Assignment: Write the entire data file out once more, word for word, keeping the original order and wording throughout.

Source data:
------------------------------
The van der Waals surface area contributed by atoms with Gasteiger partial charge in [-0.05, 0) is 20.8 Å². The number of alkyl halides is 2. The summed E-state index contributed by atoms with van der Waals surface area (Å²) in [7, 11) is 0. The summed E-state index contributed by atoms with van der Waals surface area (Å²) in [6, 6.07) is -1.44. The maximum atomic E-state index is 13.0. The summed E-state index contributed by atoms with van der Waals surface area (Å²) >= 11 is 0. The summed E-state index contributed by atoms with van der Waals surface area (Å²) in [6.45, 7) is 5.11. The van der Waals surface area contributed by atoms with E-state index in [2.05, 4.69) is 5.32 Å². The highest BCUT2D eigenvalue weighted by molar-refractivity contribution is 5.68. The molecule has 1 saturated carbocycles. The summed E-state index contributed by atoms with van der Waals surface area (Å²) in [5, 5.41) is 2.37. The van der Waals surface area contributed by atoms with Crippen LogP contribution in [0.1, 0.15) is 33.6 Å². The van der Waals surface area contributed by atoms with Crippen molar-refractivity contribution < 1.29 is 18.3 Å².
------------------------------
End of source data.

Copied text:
The van der Waals surface area contributed by atoms with Gasteiger partial charge in [-0.05, 0) is 20.8 Å². The number of alkyl halides is 2. The summed E-state index contributed by atoms with van der Waals surface area (Å²) in [7, 11) is 0. The summed E-state index contributed by atoms with van der Waals surface area (Å²) in [6, 6.07) is -1.44. The maximum atomic E-state index is 13.0. The summed E-state index contributed by atoms with van der Waals surface area (Å²) >= 11 is 0. The summed E-state index contributed by atoms with van der Waals surface area (Å²) in [6.45, 7) is 5.11. The van der Waals surface area contributed by atoms with E-state index in [2.05, 4.69) is 5.32 Å². The highest BCUT2D eigenvalue weighted by molar-refractivity contribution is 5.68. The molecule has 1 saturated carbocycles. The summed E-state index contributed by atoms with van der Waals surface area (Å²) in [5, 5.41) is 2.37. The van der Waals surface area contributed by atoms with Crippen LogP contribution in [0.1, 0.15) is 33.6 Å². The van der Waals surface area contributed by atoms with Crippen molar-refractivity contribution < 1.29 is 18.3 Å².